According to the commission, which this week released the results of a survey it conducted of 29 Australian-based online trading websites, two-thirds of sites did not provide adequate information on dispute resolution procedures.
Roughly 20 per cent of all trades in Australia are conducted via the internet, ASIC said.
The director of ASIC's national markets unit, Clair Grose, said that retail traders were too often compelled to lodge complaints with ASIC itself when they found complaints were being handled too slowly, if at all, by their web brokers.
"Execution only" services are not sufficient for a stockbroker to offer via its website, she said.
She said that even online brokers with functioning complaints-handling procedures in place needed to fully disclose those processes on their websites.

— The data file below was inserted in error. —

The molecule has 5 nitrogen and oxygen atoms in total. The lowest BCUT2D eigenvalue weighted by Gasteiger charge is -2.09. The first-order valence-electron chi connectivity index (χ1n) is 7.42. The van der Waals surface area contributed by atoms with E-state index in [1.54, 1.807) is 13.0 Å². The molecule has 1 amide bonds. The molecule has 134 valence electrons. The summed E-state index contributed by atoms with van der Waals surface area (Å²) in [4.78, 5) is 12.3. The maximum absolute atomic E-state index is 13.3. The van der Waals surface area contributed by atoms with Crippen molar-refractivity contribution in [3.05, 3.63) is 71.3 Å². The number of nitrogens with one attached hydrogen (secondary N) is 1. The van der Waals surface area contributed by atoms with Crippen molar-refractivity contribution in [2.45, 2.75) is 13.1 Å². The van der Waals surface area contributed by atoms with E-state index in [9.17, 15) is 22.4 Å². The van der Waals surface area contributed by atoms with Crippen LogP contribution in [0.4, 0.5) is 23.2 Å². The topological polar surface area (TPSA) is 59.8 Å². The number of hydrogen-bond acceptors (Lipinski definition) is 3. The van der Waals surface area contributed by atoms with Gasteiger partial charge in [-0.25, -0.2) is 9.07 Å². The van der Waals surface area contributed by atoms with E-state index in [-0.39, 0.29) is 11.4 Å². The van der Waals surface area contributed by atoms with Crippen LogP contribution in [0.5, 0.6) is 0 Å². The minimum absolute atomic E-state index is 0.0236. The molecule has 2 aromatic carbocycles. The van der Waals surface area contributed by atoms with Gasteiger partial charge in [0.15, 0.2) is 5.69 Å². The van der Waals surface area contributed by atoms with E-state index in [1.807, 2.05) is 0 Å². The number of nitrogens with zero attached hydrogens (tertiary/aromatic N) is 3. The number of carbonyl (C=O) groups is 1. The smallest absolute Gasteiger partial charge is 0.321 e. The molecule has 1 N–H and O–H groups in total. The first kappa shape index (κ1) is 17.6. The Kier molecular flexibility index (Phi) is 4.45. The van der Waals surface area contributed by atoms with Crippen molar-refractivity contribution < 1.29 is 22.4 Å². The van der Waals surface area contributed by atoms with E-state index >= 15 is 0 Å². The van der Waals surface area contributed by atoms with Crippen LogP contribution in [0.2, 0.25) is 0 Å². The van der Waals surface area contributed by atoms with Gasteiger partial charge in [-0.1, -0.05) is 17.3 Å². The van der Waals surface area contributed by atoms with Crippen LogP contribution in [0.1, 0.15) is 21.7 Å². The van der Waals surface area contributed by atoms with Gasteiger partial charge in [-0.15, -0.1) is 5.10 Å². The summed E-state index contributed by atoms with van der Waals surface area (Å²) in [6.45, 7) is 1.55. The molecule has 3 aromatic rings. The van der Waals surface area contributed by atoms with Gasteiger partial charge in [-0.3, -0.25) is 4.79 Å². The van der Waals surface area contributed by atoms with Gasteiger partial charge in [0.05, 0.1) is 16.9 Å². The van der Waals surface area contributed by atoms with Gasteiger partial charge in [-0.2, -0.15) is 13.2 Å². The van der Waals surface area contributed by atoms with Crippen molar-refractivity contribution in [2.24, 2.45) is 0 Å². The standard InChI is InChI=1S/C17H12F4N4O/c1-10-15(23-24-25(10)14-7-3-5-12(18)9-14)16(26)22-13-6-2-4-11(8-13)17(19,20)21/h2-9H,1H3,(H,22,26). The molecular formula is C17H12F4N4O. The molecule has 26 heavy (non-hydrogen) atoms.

ASIC encourages web brokers to include information on their sites pertaining to the dangers of "speculative day trading". Grose cited instances of brokers offering one-day trading loans of up to $25,000, without issuing any warnings.
Grose urged online brokers to clearly identify the parties that represented the ASX and the contact telephone numbers of those parties.
Of the 29 online brokers surveyed, 17 are listed on the Australian Stock Exchange. The other 12 are trading portals independently owned by financial services companies.